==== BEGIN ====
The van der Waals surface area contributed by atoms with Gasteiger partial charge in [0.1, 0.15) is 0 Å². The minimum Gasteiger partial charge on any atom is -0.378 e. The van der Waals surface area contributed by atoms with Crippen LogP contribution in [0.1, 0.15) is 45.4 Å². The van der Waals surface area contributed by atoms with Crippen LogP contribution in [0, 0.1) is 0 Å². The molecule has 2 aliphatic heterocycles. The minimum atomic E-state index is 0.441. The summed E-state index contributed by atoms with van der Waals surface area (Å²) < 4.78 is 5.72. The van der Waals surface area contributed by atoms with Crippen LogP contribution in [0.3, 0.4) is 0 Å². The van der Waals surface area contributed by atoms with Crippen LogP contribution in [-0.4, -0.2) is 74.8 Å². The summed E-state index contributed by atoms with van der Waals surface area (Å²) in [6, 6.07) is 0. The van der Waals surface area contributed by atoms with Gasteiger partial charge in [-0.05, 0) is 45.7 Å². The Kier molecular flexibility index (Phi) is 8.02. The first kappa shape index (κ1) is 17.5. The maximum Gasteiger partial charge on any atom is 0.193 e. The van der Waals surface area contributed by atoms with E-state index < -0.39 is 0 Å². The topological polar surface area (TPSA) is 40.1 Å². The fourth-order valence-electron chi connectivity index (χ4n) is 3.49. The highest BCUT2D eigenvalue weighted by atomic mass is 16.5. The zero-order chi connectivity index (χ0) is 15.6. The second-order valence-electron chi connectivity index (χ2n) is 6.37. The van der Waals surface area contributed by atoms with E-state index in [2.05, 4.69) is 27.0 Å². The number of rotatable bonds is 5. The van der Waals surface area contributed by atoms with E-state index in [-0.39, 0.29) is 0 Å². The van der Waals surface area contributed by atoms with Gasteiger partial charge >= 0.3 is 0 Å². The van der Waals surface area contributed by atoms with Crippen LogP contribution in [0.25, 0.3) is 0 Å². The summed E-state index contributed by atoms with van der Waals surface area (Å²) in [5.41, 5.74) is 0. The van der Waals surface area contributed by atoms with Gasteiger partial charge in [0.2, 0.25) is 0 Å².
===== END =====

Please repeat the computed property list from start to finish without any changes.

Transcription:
The van der Waals surface area contributed by atoms with Gasteiger partial charge in [0.1, 0.15) is 0 Å². The minimum Gasteiger partial charge on any atom is -0.378 e. The van der Waals surface area contributed by atoms with Crippen LogP contribution in [0.1, 0.15) is 45.4 Å². The van der Waals surface area contributed by atoms with Crippen LogP contribution in [0, 0.1) is 0 Å². The molecule has 2 aliphatic heterocycles. The minimum atomic E-state index is 0.441. The summed E-state index contributed by atoms with van der Waals surface area (Å²) < 4.78 is 5.72. The van der Waals surface area contributed by atoms with Crippen LogP contribution in [0.3, 0.4) is 0 Å². The van der Waals surface area contributed by atoms with Crippen LogP contribution in [-0.4, -0.2) is 74.8 Å². The summed E-state index contributed by atoms with van der Waals surface area (Å²) in [6, 6.07) is 0. The van der Waals surface area contributed by atoms with Gasteiger partial charge in [-0.05, 0) is 45.7 Å². The Kier molecular flexibility index (Phi) is 8.02. The first kappa shape index (κ1) is 17.5. The maximum Gasteiger partial charge on any atom is 0.193 e. The van der Waals surface area contributed by atoms with E-state index < -0.39 is 0 Å². The topological polar surface area (TPSA) is 40.1 Å². The fourth-order valence-electron chi connectivity index (χ4n) is 3.49. The highest BCUT2D eigenvalue weighted by atomic mass is 16.5. The zero-order chi connectivity index (χ0) is 15.6. The second-order valence-electron chi connectivity index (χ2n) is 6.37. The van der Waals surface area contributed by atoms with E-state index in [2.05, 4.69) is 27.0 Å². The number of rotatable bonds is 5. The van der Waals surface area contributed by atoms with E-state index in [-0.39, 0.29) is 0 Å². The van der Waals surface area contributed by atoms with Gasteiger partial charge >= 0.3 is 0 Å². The van der Waals surface area contributed by atoms with Crippen LogP contribution in [0.25, 0.3) is 0 Å². The summed E-state index contributed by atoms with van der Waals surface area (Å²) in [5.41, 5.74) is 0. The van der Waals surface area contributed by atoms with Gasteiger partial charge in [0.2, 0.25) is 0 Å².